The study aims to prospectively evaluate multiyear, multicenter real-world clinical data from 75,147 patient encounters that were monitored by the InSight machine learning algorithm for sepsis prediction at facilities ranging from community hospitals to large academic centers
Fremont, CA: Machine learning diagnostic algorithm firm Dascena announced the publication of its prospective study evaluating its algorithm for the prediction of severe sepsis. The study, "Effect of a Sepsis Prediction Algorithm on Patient Mortality, Length of Stay, and Readmission: a Prospective Multicenter Clinical Outcomes Evaluation of Real-world Patient Data from 9 U.S. Hospitals," has been published in the peer-reviewed journal BMJ Health & Care Informatics.
“Sepsis is notoriously difficult to diagnose and treat, resulting in significant mortality and a high cost of treatment,” said Ritankar Das, chief executive officer of Dascena. “Our algorithm helps clinicians identify sepsis at an earlier stage, thereby allowing for earlier intervention to improve patient outcomes, and in turn, reduces the costs associated with treatment.”
The study aims to prospectively evaluate multiyear, multicenter real-world clinical data from 75,147 patient encounters that were monitored by the InSight® machine learning algorithm for sepsis prediction at facilities ranging from community hospitals to large academic centers. The data were collected from hospitalized patients, including patients in intensive care units (ICUs) and emergency department visits. The data were evaluated to determine the algorithm's effect on outcomes, including in-hospital mortality, hospital length of stay, and 30-day readmission.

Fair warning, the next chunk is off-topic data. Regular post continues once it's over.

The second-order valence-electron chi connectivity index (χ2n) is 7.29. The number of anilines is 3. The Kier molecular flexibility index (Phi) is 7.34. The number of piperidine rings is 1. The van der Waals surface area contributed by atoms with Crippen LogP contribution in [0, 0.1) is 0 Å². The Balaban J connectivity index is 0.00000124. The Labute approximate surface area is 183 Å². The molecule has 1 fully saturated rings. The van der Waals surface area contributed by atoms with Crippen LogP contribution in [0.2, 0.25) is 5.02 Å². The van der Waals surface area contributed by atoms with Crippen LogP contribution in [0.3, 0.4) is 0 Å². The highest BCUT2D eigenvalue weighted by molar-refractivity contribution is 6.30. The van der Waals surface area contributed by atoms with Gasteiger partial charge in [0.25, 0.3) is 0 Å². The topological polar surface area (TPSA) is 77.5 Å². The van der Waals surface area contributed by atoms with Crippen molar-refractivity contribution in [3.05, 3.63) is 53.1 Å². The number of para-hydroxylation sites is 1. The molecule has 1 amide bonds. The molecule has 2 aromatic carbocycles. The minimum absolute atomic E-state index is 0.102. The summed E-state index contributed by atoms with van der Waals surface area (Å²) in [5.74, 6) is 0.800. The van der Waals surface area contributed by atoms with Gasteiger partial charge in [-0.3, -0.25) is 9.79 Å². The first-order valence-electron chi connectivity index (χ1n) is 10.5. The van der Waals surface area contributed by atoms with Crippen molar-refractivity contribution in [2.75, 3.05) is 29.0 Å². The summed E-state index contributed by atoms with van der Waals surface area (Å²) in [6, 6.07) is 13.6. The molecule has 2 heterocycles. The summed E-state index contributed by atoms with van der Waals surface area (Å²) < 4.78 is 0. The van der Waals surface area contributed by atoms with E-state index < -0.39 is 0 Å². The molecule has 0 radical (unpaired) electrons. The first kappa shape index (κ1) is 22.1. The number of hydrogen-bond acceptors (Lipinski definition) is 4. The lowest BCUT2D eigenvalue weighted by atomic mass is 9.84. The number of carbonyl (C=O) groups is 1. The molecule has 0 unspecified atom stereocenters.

“We partnered with Dascena, starting in 2017, to bring the latest technology in the fight against sepsis to our hospital. We have found that the machine learning algorithm can pick up subtle factors in the patient that may not be obvious until much later in the illness," said Hoyt J. Burdick, M.D., senior vice president, and chief medical officer of Cabell Huntington Hospital and lead author on the study. "We are excited to report data today from one of the largest studies of its kind, of improvements in both increased patient survival and reduced healthcare costs."
The study, conducted on both ICU and non-ICU patients, confirms the significant mortality benefit observed in a previous intensive care unit study. During the InSight® algorithm operation, patient data was captured from the hospitals' electronic health records in real-time, and hospital staff were informed when a patient was determined to be at high risk for sepsis.